Sluggish, coffeeless, genius

Sluggish practice. I feel like I am fighting a cold, my upper back/shoulders felt tuckered out right from the first chaturanga. Ugh. My pep talk to myself was simply, “Sometimes you just practice because it’s time to practice.” Not very high expectations, clearly.

I think I need to open up my practice a bit. I tend to create efficiencies in anything I do routinely, and in movement situations, that can mean reducing the movements, making them tighter (versus letting them open out a bit). So that’s a little something to start thinking about.

Otherwise, everything was fine. My lower back is stiff, stiff, stiff when I wake up these days. Not sore, just stiff. I’ve kicked my ibuprofen habit and this morning decided to go without pre-practice coffee. Oh, hey, maybe that’s why I felt kind of sluggish! Anyhow, by savasana, I couldn’t get the thought of CHAI! out of my head. Mmmm.

Volleyball Guy gave me a great assist in pasasana today. I can get my feet flat and the bind (tenuously) on my own, but it never feels like a real twist. I think I compromise the twist in order to keep my balance. So it rocked to get some serious twist happening in the pose. Maybe I will put my heels up for a while, perhaps that will allow me to twist more and still keep my balance?

Kapotasana was okay, I’m ending up an inch from my toes according to Volleyball Guy, which is fine by me. A good enough starting place.

Souljerky has a video of the Tibetan Buddhist ceremonies following Allen Ginsberg’s death (wonderfully titled “Scenes from Allen’s Last Three Days on Earth as a Spirit”). I’ve watched it a couple of times: it reminds me of a great documentary on Tibetan practices (“Tibetan Book of the Dead: A Way of Life”). Allen was one of my teachers in grad school, and I spent a good bit of time hanging out with him. He was a really gentle man, very sweet and funny and irritable and human. He thought poetry was the heart of reality, a perspective I couldn’t really share. Once, he had to be away during class time and sent Gregory Corso in his place. Gregory was pretty awful — I think perhaps he was baiting us on purpose, but suffice it to say, he managed to be belligerent and sexist and racist all in one fell swoop. The next week, Allen said, “What did you think of Gregory?” “He’s an asshole,” I replied. “He’s a genius,” Allen said. “Maybe so, but he’s still an asshole,” I said. Allen just nodded.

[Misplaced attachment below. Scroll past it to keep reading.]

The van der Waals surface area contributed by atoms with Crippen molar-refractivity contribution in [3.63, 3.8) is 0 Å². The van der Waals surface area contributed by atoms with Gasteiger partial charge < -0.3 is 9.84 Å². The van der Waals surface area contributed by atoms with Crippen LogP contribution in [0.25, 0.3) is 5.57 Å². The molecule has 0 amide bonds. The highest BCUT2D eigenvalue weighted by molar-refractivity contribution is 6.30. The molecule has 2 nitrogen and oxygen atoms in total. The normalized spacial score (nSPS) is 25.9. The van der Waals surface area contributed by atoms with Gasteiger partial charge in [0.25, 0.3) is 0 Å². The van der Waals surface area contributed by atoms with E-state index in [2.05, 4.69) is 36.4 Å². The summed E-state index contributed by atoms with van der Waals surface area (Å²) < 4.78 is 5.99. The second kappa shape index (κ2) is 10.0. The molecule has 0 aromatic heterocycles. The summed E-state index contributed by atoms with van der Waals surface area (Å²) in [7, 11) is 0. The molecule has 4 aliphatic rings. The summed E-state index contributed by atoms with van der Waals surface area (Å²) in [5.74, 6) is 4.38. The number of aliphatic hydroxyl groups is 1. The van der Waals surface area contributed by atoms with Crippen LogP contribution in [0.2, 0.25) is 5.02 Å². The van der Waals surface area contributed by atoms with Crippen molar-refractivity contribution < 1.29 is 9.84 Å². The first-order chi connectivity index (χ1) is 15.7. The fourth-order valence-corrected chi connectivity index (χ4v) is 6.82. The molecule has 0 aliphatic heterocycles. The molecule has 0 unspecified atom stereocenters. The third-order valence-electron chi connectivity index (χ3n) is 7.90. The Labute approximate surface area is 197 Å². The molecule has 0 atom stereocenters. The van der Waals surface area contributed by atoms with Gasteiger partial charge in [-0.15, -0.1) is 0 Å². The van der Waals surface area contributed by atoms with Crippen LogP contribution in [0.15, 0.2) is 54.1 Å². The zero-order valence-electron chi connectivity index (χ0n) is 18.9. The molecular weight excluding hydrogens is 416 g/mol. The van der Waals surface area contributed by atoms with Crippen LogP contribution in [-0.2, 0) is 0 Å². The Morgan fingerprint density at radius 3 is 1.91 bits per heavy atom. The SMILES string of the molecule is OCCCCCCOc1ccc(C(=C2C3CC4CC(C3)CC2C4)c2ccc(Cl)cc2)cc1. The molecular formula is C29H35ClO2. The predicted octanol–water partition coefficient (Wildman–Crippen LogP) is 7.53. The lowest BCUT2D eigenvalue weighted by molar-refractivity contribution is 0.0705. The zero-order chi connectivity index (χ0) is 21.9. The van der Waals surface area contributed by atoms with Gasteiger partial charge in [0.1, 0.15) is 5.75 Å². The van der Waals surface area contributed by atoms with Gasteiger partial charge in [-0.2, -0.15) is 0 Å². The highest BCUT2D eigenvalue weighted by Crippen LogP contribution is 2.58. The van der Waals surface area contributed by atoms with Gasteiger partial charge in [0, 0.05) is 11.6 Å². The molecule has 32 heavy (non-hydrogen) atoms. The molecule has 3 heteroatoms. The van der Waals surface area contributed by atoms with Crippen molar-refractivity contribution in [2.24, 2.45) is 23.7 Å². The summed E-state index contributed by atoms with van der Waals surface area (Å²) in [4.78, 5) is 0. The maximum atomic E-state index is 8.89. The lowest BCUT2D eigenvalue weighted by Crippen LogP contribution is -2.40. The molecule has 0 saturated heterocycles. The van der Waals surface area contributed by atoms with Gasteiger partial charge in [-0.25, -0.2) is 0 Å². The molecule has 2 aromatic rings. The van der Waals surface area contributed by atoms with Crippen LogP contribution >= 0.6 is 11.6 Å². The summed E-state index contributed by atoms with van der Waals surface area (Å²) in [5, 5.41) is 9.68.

This was an interesting conversation to me, because when Allen came up, “poets behaving badly” was de rigueur. Some poets behaved badly in the ’30s and ’40s, but by the ’50s, being troubled and substance-addicted and suicidal was a prerequisite, and the clan of poets was always inspecting itself, eager to determine who among the crowd deserved the title “genius.” I always got the feeling that Allen saw people like Corso and Burroughs and Kerouac as more “genius” than he: they certainly were more troubled. And by that criterion, Allen couldn’t “win” — he was a kind man who tried to do the right thing and be thoughtful of other people. He seemed very curious about the idea of forgetting about “genius,” about not valuing the notion, but I think when you are famous and live in New York, it’s pretty much impossible to escape the constructs that get built by your self and around your self.

I hope he escaped rebirth entirely, or found a very happy new life.


2 Responses

  1. wow! now that’s impressive. ginsberg as a teacher. “poets behaving badly” seems so quaint in this hilton yuga…

  2. I know, right? Interesting how people used to be haunted by their fame. Now it seems folks’ll do ANYTHING to be famous. I don’t get the attraction.

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